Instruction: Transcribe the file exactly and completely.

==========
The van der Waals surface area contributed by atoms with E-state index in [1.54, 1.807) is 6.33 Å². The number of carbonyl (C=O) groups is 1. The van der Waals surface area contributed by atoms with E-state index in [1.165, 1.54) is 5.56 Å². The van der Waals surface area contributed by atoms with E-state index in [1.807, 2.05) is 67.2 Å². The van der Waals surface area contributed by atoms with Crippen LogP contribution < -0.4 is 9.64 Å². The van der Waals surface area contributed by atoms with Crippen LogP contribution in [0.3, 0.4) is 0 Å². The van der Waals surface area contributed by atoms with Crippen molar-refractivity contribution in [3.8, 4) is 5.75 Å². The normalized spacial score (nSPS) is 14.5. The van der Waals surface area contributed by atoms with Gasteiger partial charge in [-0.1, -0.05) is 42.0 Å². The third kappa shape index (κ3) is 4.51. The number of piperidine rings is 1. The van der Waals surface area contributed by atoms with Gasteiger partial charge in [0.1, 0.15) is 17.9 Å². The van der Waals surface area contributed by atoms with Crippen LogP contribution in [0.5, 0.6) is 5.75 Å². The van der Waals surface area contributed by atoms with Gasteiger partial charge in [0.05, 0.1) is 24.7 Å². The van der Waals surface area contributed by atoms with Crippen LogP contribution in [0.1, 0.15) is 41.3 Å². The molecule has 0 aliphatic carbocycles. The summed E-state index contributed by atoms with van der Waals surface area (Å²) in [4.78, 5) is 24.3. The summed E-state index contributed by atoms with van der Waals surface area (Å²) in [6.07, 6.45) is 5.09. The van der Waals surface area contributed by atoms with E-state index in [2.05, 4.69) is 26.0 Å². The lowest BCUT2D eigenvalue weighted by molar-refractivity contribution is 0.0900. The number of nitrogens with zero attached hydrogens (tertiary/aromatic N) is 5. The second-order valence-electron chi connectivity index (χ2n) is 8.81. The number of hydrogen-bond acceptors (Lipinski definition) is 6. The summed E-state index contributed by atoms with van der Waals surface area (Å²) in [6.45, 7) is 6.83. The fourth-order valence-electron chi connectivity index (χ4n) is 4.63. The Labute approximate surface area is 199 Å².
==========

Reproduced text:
The van der Waals surface area contributed by atoms with E-state index in [1.54, 1.807) is 6.33 Å². The number of carbonyl (C=O) groups is 1. The van der Waals surface area contributed by atoms with E-state index in [1.165, 1.54) is 5.56 Å². The van der Waals surface area contributed by atoms with E-state index in [1.807, 2.05) is 67.2 Å². The van der Waals surface area contributed by atoms with Crippen LogP contribution < -0.4 is 9.64 Å². The van der Waals surface area contributed by atoms with Crippen LogP contribution in [0.3, 0.4) is 0 Å². The van der Waals surface area contributed by atoms with Crippen molar-refractivity contribution in [3.8, 4) is 5.75 Å². The normalized spacial score (nSPS) is 14.5. The van der Waals surface area contributed by atoms with Gasteiger partial charge in [-0.1, -0.05) is 42.0 Å². The third kappa shape index (κ3) is 4.51. The number of piperidine rings is 1. The van der Waals surface area contributed by atoms with Gasteiger partial charge in [0.1, 0.15) is 17.9 Å². The van der Waals surface area contributed by atoms with Crippen LogP contribution in [0.5, 0.6) is 5.75 Å². The van der Waals surface area contributed by atoms with Gasteiger partial charge in [0.05, 0.1) is 24.7 Å². The van der Waals surface area contributed by atoms with Crippen LogP contribution in [0.1, 0.15) is 41.3 Å². The molecule has 0 aliphatic carbocycles. The summed E-state index contributed by atoms with van der Waals surface area (Å²) in [4.78, 5) is 24.3. The summed E-state index contributed by atoms with van der Waals surface area (Å²) in [6.07, 6.45) is 5.09. The van der Waals surface area contributed by atoms with E-state index in [2.05, 4.69) is 26.0 Å². The lowest BCUT2D eigenvalue weighted by molar-refractivity contribution is 0.0900. The number of nitrogens with zero attached hydrogens (tertiary/aromatic N) is 5. The second-order valence-electron chi connectivity index (χ2n) is 8.81. The number of hydrogen-bond acceptors (Lipinski definition) is 6. The summed E-state index contributed by atoms with van der Waals surface area (Å²) in [6.45, 7) is 6.83. The fourth-order valence-electron chi connectivity index (χ4n) is 4.63. The Labute approximate surface area is 199 Å².